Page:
There’s a great story Minnie Driver tells about the director Joel Schumacher, who responded dryly after a co-star complained that Driver’s performance in “The Phantom of the Opera” was too over the top.
“Oh honey,” Schumacher replied, “no one ever paid to see under the top.”
I’ve thought about that bon mot a lot during this movie season, where so many stars seem to be swinging for the fences. Think of Lady Gaga and Jared Leto, who go so daringly big in “House of Gucci,” or Jessica Chastain and Andrew Garfield as televangelists in “The Eyes of Tammy Faye,” where they pitch their performances nearly as wide as Tammy Faye Bakker’s mascara-laden eyes.
In “The Last Duel,” Ben Affleck has outrageous fun playing his costume-drama blowhard to the hilt, and the fact that he does it all in a blond wig and a nu-metal goatee makes the role even more over the top. And then there’s Kristen Stewart, who eschews her trademark minimalism for the awfully maximalist “Spencer,” where she is asked to wobble, shout, dance and heave, sometimes all within the same scene.
After the last Oscar season celebrated the quiet, naturalistic “Nomadland,” it’s a kick to see so many of this year’s prestige dramas go in a different direction and embrace enormousness. In an era dominated by superhero movies, perhaps smaller films now need a performance that feels event-sized. Or maybe, after a period when so many of us have led circumscribed lives, it’s invigorating simply to watch actors shake off their shackles and go for broke.
Whatever the case, it’s working. “Tick, Tick … Boom!” is animated by Garfield’s gusto as the composer Jonathan Larson, a man who operates at an 11 at all times. Watching him, I remembered the “30 Rock” joke where Jenna Maroney lobbied the Tonys to add a category for “living theatrically in normal life.” And this month brings a double dose of big Cate Blanchett performances in “Don’t Look Up,” which casts her as a terrifyingly “yassified” cable-news host, and “Nightmare Alley,” in which she treats the film’s eye-popping production design as if it were all custom-made for her femme fatale to slink on.
I don’t mean to suggest that these outsize performances are a miscalculation. Quite the opposite: An actress like Blanchett is as tuned in to the tone of her movies as a singer who asks for the intended key and then begins belting. When a skilled performer is able to hit all those high notes, it’s more than just technically dazzling: It makes the softly played notes to come feel even more resonant.
But hey, there’s nothing wrong with simply being dazzled for the sake of it. It’s fun when Bradley Cooper shows up in “Licorice Pizza” to terrorize the young leads with wild, nervy electricity: Just when it feels like the film is coming to a close, Cooper adds enough of a jolt to power “Licorice Pizza” for 30 more minutes. Part of the thrill of watching such a big performance is that you know how much derision is at stake if the actor fails to nail it. Just think of poor Ben Platt in the film adaptation of “Dear Evan Hansen”: His crying jags, so potent on the stage, proved unfortunately memeable in the movies.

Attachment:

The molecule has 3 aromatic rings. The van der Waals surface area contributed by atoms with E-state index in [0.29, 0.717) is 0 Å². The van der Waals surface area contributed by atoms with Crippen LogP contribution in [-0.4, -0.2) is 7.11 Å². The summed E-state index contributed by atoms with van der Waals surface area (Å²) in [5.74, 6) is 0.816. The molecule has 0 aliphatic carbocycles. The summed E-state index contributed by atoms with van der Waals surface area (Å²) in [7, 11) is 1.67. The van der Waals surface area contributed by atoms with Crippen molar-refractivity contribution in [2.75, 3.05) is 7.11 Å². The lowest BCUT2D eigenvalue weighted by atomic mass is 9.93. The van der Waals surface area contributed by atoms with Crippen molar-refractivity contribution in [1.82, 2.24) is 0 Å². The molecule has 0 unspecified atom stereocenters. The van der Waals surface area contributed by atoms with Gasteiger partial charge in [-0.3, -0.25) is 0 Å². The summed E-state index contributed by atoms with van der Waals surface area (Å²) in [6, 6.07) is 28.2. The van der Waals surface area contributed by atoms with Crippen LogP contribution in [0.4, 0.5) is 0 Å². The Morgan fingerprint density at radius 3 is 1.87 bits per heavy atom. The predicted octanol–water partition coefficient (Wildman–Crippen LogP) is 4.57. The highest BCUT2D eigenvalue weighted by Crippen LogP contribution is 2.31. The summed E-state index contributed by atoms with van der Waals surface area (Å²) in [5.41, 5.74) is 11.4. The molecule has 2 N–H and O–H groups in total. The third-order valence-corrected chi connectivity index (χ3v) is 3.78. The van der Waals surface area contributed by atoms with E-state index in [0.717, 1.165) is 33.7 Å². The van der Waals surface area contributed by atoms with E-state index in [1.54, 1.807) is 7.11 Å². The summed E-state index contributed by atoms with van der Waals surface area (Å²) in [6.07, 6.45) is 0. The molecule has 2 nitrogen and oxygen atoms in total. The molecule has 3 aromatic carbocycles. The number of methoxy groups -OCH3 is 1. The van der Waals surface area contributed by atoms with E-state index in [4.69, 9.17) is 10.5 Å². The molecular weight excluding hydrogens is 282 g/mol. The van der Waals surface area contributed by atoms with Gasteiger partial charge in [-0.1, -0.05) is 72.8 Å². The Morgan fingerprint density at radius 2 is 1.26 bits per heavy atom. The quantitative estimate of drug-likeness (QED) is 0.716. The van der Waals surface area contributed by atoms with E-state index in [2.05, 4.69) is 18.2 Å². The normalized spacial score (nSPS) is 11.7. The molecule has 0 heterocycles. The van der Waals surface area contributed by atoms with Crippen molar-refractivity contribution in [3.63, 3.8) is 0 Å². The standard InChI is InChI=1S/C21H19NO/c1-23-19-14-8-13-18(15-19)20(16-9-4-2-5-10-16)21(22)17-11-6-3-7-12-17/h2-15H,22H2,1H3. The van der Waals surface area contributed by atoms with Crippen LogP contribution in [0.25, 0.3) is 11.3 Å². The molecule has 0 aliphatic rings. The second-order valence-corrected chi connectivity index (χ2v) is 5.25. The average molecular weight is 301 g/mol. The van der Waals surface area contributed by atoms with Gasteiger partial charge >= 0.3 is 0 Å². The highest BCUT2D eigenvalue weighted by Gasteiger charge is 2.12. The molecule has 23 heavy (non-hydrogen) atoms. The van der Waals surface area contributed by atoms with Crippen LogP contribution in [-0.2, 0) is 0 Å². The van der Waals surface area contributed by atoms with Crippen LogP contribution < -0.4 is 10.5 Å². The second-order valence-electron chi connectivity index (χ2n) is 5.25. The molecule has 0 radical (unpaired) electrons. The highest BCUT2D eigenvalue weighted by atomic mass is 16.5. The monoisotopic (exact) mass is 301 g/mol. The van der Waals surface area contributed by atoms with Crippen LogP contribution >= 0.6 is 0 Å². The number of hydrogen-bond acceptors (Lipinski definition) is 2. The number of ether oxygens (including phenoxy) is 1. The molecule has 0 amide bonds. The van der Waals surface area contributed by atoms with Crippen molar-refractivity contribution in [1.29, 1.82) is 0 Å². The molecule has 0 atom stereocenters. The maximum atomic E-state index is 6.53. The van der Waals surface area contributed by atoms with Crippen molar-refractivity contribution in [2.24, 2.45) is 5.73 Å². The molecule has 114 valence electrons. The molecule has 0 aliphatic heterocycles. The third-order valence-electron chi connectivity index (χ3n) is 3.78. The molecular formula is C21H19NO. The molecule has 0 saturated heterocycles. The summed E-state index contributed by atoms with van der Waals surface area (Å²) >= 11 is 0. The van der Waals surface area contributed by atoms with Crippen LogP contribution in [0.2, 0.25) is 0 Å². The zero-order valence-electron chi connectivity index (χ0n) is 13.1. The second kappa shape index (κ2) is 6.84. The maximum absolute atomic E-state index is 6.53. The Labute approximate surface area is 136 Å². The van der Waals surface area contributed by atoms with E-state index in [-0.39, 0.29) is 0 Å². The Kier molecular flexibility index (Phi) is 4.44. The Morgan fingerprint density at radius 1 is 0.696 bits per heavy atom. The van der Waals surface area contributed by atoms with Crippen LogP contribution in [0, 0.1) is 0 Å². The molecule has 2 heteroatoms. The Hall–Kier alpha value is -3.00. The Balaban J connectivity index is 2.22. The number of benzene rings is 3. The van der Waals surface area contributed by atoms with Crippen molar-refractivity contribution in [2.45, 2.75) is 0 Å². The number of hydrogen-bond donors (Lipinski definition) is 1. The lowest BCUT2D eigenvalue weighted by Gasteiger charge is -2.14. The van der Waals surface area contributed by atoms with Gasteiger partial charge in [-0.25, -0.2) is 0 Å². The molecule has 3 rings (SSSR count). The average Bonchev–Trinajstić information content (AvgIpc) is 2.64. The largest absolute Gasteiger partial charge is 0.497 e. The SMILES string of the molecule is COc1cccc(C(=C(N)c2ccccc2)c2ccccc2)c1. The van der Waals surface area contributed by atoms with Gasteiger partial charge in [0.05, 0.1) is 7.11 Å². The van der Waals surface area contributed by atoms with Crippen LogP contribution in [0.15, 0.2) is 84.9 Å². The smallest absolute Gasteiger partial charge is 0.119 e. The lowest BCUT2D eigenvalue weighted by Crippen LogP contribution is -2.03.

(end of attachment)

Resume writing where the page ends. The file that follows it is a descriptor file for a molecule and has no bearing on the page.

And sometimes, the most fascinating thing about a film is the frisson between a performer who goes big and co-stars who don’t. The first time I saw “The Power of the Dog,” I’ll admit I didn’t connect with Benedict Cumberbatch, whose performance as the sadistic cattle rancher Phil Burbank felt far too broad. After all, his primary scene partners are Kirsten Dunst and Jesse Plemons, a real-life couple who happen to be two of the best practitioners of American naturalism: They can do anything onscreen and not only will you believe it, you’ll hardly even catch them doing it. Up against them, I found Cumberbatch too mannered, like an actor determined to show his work.
But the second time I watched the film, I realized all of that artifice is perfect for Phil, who is concealing more than just his silver-spoon upbringing and degree from Yale. Put the pieces of his back story together and you’ll realize that Phil’s grime-covered cowboy act is all shtick, a performance of machismo so fraught that an interloper like Dunst threatens it because she doesn’t have to put on any sort of act at all. It took nerve for Jane Campion, the movie’s director, to assemble that sort of cast and trust that it would work, just as it took nerve for Cumberbatch to push things just a little further than some actors would deem comfortable.
And hey, at least those bigger-than-average performances will make for some good Oscar clips. Many of the stars who’ve gone for broke have been earning awards attention, though I do want to go to bat for Affleck, who is delicious as the pompous count in “The Last Duel” and deserves serious supporting-actor consideration. The Golden Globes instead nominated him for his low-key work in “The Tender Bar” — a mistake, since the only thing Affleck has done this year that’s even comparable to “The Last Duel” is the contribution he made to pop culture as one half of Bennifer 2.0.
Maybe that’s part of the fun of these supersized performances: They’re finally scaled to the level of celebrity that we count on someone like Affleck or Gaga to serve. So often, Hollywood has asked the stars who live largest to shrink themselves down for critical acclaim. But where’s the fun in that? They made that screen big for a reason.